By Travis Sloat
For many high school football players, the final horn in a game on Friday night is the start of the weekend — sleeping in, and relaxing. But for the Fort Gibson Tigers, giving their all in a 35-32 victory over Catoosa on Friday night wasn’t good enough. So, they woke up early Saturday morning and gave something else: Their time.
J.R. Singleton, the quarterback for the Tigers, said many of the players who volunteered at the Kelly B. Todd Walk on Saturday morning were starters who played both sides of the ball, and some on special teams.
“Coach suggested some of the starters take the later shift so they could get some rest,” Singleton said. “But we went out early anyway. We have a great group of seniors leading our team this year.”
James Singleton, head coach of the Tigers, said a lot of the players thought they’d get their two hours done early and head home, but most of them wound up staying for the whole event.
“When I took the coaching job last year, I told our guys I wanted them to be successful on the field and off,” James said. “The coaching staff encourages them to all get 15 hours of community service a year. I want them to see things from a different perspective.”
The team was all smiles on Saturday, playing with kids that suffer from cerebral palsy and other neuro-muscular disorders. They ran a flip-flop roulette wheel as well as a game tent, which had a bowling alley, a basketball hoop, and a ring toss.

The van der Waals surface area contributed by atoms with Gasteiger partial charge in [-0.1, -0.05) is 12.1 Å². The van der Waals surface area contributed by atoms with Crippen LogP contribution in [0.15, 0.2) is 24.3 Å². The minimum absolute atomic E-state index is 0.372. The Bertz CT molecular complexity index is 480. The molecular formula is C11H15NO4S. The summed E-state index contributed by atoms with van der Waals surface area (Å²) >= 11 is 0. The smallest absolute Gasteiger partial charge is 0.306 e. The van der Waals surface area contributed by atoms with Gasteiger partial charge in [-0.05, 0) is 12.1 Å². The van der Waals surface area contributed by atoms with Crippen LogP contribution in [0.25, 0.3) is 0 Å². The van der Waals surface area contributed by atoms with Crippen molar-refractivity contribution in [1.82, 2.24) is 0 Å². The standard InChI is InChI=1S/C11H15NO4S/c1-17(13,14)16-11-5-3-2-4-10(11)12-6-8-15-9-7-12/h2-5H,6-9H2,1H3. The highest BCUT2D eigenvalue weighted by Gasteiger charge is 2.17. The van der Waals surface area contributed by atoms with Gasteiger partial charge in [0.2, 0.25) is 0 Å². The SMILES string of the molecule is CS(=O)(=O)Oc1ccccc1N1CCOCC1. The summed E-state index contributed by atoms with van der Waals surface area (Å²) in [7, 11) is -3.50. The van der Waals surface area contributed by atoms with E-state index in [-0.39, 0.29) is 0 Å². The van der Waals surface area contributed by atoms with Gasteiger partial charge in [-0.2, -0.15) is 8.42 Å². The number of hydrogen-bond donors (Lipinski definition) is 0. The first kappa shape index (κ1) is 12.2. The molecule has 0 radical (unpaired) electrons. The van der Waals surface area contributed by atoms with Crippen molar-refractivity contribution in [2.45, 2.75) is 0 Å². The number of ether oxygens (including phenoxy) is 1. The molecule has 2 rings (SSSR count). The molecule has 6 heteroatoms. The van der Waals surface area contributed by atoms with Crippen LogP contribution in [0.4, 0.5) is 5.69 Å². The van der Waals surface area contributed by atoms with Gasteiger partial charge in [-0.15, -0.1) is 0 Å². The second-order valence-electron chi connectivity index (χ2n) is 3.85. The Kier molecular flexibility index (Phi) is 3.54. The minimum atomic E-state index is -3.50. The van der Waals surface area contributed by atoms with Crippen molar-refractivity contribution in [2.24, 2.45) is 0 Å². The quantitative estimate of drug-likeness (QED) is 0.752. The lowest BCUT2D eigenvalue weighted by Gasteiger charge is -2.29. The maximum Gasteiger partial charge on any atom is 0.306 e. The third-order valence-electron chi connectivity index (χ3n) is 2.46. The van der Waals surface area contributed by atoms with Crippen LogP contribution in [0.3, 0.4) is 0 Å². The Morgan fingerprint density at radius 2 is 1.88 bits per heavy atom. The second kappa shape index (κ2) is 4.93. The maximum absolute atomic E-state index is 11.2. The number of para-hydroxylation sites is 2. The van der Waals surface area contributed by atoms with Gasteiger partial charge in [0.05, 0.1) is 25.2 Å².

McKenna Terrell, a sophomore tight end and defensive back, said the team has worked hard on and off the field this year, and he described Saturday’s experience as “amazing.”
“I was tired,” Terrell said, “but it was worth it. It was awesome to go out there and see how those kids live their lives to the fullest. It inspired me to try to live my life that way.”
The team got off the bus Friday night at midnight, and many were at Civitan Park at 7 a.m. on Saturday morning to help get things set up. During the course of the day, they participated in the walk, interacted with the kids, and doled out candy and prizes — all without checking their cell phones or managing to look bored.
Jere Gibson, school board president, attributes that to the leadership the players are getting on and off the field.
“How many high school coaches think about community service?” Gibson said. “He has revamped our football program, not only in the way they play, but also in the way they see people. That takes great leadership.”
J.R. Singleton said as the coach’s son, he thinks his dad expects a little more out of him than others, and he wouldn’t have it any other way.
“Being out there and seeing those kids smiling was amazing,” J.R. said. “We got to play basketball with them, the bean toss, and I even got in the dunk tank. It really gave me a new perspective on how blessed I am.”
The players tried to get the coach in the tank, but he bowed out due to not wearing “the right kind of clothes.” He gave his word that he would be in it next year.
“Our team will be a staple at this event for as long as they have it,” James said.
As for setting an example, James said he and the other coaches have explained that they aren’t perfect, but they are going to be the best role models they can for the players.
“We put the players through some physical and mentally demanding events,” the head coach said. “And we tell them that good things will happen to those that work hard. These guys have bought into that. They’re reaping a few of the rewards right now.”
By Travis Sloat
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